Retired Marine fighter pilot Amy McGrath narrowly defeated an unexpectedly fierce challenge from progressive state Rep. Charles Booker in the race for Kentucky’s Democratic Senate nomination to face off against Senate Majority Leader Mitch McConnell (R-KY) in November.
The Associated Press declared McGrath the winner Tuesday afternoon after initial in-person voting results from the June 23 primary were too close to call. The delay in announcing the full results was brought on by the influx of voters voting by mail-in ballots amid the coronavirus pandemic. Throughout the week as votes were being counted, the results fluctuated showing Booker in the lead as he largely won urban counties. However, McGrath was able to catch up to Booker when results from rural areas helped her deliver victory.
With 99 percent reported, McGrath led with 45.4 percent to Booker 42.6 percent or by just under 12,000 votes. All but 11 of Kentucky’s 3,685 precincts had reported results.
McGrath congratulated Booker and her nine other Democratic primary opponents in a statement Tuesday afternoon.
“I’m humbled that Kentucky Democrats have nominated me to take on Mitch McConnell in November, and I can’t wait to get started to send him into retirement, and finally draining the toxic Washington political swamp that he built,” McGrath said in a statement. “Thank you to every candidate who stepped up to run in this race. Like so many, I am inspired by the powerful movement Charles Booker built to fight systemic racism and injustice and rightfully demand long-overdue action and accountability from our government & institutions. I commend Mike Broihier, who has served his community & country in so many ways & was dedicated to representing every Kentuckian. I am proud to have been in this race with these candidates. I look forward to seeking their help, guidance, and advice for the fight ahead of us.”
She also called on her fellow Democratic primary opponents to unity in the “removal of Mitch McConnell.
“But there can be no removal of Mitch McConnell without unity,” McGrath continued. “We must unify our Democratic family to make that happen, including those who didn’t vote for me in the primary, and I intend, immediately, to start the dialogue necessary to bring us all together in our common cause for the general election. The only way to overcome these odds is by building something bigger than just one candidate. I will work hard to earn the trust and support of all Kentuckians, including those who voted for someone else last week.”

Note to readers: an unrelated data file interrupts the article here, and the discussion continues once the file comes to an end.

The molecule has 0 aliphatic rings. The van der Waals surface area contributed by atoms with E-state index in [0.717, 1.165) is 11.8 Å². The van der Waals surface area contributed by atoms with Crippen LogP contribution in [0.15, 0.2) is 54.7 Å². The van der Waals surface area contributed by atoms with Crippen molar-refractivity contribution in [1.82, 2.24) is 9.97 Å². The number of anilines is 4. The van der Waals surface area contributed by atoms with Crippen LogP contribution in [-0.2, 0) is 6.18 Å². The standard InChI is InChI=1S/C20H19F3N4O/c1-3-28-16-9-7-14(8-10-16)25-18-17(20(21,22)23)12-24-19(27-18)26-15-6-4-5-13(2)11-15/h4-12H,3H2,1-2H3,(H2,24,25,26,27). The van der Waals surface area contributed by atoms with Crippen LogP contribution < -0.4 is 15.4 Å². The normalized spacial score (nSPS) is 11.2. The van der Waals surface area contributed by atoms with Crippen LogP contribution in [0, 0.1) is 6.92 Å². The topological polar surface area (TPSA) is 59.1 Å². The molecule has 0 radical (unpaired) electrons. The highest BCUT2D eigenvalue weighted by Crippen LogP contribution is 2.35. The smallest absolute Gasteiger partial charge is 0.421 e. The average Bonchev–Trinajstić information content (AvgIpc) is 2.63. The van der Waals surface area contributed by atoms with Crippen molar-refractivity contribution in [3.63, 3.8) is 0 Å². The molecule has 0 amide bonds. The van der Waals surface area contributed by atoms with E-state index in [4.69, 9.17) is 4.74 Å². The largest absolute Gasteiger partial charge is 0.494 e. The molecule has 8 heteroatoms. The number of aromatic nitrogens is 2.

McGrath was considered the frontrunner after gaining a high-profile in 2018 when she narrowly lost to unseat Rep. Andy Barr (R-KY) to represent Kentucky’s 6th Congressional District. Backed by the Democratic Senatorial Campaign Committee (DSCC) earlier this year and Senate Minority Leader Chuck Schumer, McGrath raised a staggering $41.1 million.
The dynamics of the senate primary shifted earlier this month due to protest and unrest over the death of George Floyd overtook cities across the nation. Booker raised his profile as he emerged as a national voice with his public appearances during a local protest in Kentucky by calling for justice over the recent police killing of two Louisville residents. This helped Booker raked in $1.5 million in the final weeks as well scoring a series of high-profile endorsements from three of the biggest names in the progressive movement — Rep. Alexandria Ocasio-Cortez (D-NY), Sen. Bernie Sanders (I-VT) and Sen. Elizabeth Warren (D-MA).
McConnell campaign issued a statement following McGrath victory.
“Extreme Amy McGrath is lucky to have gotten out of the primary with a victory, but her reputation sustained significant damage all across Kentucky. McGrath is just another tool of the Washington Democratic establishment who has no idea what matters most to Kentuckians,” the statement reads. “It’s clear this self-proclaimed most liberal person in Kentucky who supports government-run health care and abortion even in the ninth month does not represent Kentucky values. Amy, it’s great to have you.”
Unseating McConnell will almost certainly be an uphill battle for McGrath and Democrats. With President Trump on top of the ballot in November, and the President carried Kentucky by 30 points in 2016, the chances the Bluegrass state will send a Democrat to the Senate is unlikely. Currently, the Kentucky Senate race is rated by Cook Political Report as “likely Republican.”